When you say “Google”, 9 out of 10 people think of “searching the web”. The other guy thinks of mass surveillance. Seed-funded by the NSA and CIA, Google was merely the first among a plethora of private sector start-ups co-opted by US intelligence to retain ‘information superiority.’
But you don’t have to think just about the search engine, and all the wonderful, life-saving services they offer us, for “free”. They also have a phone in millions of people’s pockets. So how much information is Google getting from those phones?
Fox News ( ha! ) conducted a test to find out. They took two identical phones, with no SIM cards, no cellular and no WiFi. With one of them in Airplane Mode ( NOTE: no mention of GPS and/or location tracking being disabled – however the test was suppose to show that the device is tracking you even when it’s brand new and unused ).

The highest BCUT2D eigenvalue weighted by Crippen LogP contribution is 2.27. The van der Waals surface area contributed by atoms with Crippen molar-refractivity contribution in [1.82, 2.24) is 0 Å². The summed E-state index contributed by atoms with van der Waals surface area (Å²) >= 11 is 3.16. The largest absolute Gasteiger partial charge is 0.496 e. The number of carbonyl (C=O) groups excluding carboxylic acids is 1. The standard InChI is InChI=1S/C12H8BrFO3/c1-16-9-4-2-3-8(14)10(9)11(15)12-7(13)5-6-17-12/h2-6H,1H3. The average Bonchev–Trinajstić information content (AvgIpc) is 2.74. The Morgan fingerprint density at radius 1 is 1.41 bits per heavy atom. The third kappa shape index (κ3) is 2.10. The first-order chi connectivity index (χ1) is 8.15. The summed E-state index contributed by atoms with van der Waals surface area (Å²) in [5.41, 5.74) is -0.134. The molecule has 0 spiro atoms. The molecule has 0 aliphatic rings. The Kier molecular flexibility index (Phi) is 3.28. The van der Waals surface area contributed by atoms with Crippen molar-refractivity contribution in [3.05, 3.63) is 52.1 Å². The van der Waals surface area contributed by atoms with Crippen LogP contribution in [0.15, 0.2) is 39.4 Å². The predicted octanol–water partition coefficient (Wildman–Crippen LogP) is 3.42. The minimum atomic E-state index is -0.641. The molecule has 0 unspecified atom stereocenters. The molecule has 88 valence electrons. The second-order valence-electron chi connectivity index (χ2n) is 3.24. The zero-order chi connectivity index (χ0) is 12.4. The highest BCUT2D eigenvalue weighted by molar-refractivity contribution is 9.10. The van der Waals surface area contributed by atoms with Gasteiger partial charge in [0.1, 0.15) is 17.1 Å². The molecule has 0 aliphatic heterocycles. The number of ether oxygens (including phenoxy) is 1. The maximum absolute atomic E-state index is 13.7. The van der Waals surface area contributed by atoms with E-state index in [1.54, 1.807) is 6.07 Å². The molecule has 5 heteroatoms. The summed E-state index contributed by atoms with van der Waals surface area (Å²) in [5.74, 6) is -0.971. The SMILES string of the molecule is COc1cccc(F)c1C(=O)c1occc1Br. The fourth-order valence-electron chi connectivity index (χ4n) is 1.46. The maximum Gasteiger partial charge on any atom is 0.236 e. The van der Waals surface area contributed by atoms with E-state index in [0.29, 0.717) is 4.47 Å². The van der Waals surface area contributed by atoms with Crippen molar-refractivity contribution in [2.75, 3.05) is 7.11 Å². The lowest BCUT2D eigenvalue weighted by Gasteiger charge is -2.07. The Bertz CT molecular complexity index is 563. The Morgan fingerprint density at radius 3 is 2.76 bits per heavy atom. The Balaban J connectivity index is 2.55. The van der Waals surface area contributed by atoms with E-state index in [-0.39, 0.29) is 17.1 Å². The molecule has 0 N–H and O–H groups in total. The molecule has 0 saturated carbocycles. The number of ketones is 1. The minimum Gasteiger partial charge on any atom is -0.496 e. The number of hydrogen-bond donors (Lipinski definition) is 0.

The reporter then travelled across the city with the phones in his pocket. When he arrived back at the office, he connected both phones to a man in the middle device so he can get a copy of whatever is being sent to Google.
The phone that wasn’t in Airplane Mode sent 300 kilobytes of data to Google. Including 121 locations, 130 activities and 152 barometric readings. The one in Airplane Mode logged even more more locations and activities than the other phone.